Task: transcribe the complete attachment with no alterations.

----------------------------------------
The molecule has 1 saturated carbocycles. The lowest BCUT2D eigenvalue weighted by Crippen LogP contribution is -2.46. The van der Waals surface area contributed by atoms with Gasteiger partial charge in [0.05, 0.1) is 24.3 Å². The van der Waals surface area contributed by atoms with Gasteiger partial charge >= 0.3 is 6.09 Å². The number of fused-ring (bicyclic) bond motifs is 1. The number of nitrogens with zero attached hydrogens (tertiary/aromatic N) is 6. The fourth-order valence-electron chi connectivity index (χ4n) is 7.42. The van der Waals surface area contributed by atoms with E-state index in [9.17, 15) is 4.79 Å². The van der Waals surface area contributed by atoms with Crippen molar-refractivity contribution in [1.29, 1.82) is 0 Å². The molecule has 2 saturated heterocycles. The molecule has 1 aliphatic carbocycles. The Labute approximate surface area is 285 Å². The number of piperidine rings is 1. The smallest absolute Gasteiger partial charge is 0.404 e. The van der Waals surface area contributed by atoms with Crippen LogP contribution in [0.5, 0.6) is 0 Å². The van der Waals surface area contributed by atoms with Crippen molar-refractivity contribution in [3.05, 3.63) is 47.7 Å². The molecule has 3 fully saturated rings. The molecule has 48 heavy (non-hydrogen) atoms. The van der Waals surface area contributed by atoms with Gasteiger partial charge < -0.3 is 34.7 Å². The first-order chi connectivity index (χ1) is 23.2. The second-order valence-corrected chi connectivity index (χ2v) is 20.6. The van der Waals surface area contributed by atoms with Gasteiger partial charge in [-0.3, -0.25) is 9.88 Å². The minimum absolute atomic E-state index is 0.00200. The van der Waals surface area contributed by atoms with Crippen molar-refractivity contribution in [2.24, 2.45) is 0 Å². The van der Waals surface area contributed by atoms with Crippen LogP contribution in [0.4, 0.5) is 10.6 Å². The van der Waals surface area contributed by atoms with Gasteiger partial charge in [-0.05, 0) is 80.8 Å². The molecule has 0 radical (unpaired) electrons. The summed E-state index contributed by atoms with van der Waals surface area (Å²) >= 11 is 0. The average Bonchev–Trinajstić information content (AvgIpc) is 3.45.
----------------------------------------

The molecule has 1 saturated carbocycles. The lowest BCUT2D eigenvalue weighted by Crippen LogP contribution is -2.46. The van der Waals surface area contributed by atoms with Gasteiger partial charge in [0.05, 0.1) is 24.3 Å². The van der Waals surface area contributed by atoms with Gasteiger partial charge >= 0.3 is 6.09 Å². The number of fused-ring (bicyclic) bond motifs is 1. The number of nitrogens with zero attached hydrogens (tertiary/aromatic N) is 6. The fourth-order valence-electron chi connectivity index (χ4n) is 7.42. The van der Waals surface area contributed by atoms with E-state index in [9.17, 15) is 4.79 Å². The van der Waals surface area contributed by atoms with Crippen molar-refractivity contribution in [1.29, 1.82) is 0 Å². The molecule has 2 saturated heterocycles. The molecule has 1 aliphatic carbocycles. The Labute approximate surface area is 285 Å². The number of piperidine rings is 1. The smallest absolute Gasteiger partial charge is 0.404 e. The van der Waals surface area contributed by atoms with Crippen LogP contribution in [0.5, 0.6) is 0 Å². The van der Waals surface area contributed by atoms with Crippen molar-refractivity contribution in [3.05, 3.63) is 47.7 Å². The molecule has 3 fully saturated rings. The molecule has 48 heavy (non-hydrogen) atoms. The van der Waals surface area contributed by atoms with Gasteiger partial charge < -0.3 is 34.7 Å². The first-order chi connectivity index (χ1) is 23.2. The second-order valence-corrected chi connectivity index (χ2v) is 20.6. The van der Waals surface area contributed by atoms with Gasteiger partial charge in [-0.3, -0.25) is 9.88 Å². The minimum absolute atomic E-state index is 0.00200. The van der Waals surface area contributed by atoms with Crippen molar-refractivity contribution in [2.24, 2.45) is 0 Å². The van der Waals surface area contributed by atoms with Crippen LogP contribution in [0.4, 0.5) is 10.6 Å². The van der Waals surface area contributed by atoms with Gasteiger partial charge in [-0.05, 0) is 80.8 Å². The molecule has 0 radical (unpaired) electrons. The summed E-state index contributed by atoms with van der Waals surface area (Å²) >= 11 is 0. The average Bonchev–Trinajstić information content (AvgIpc) is 3.45.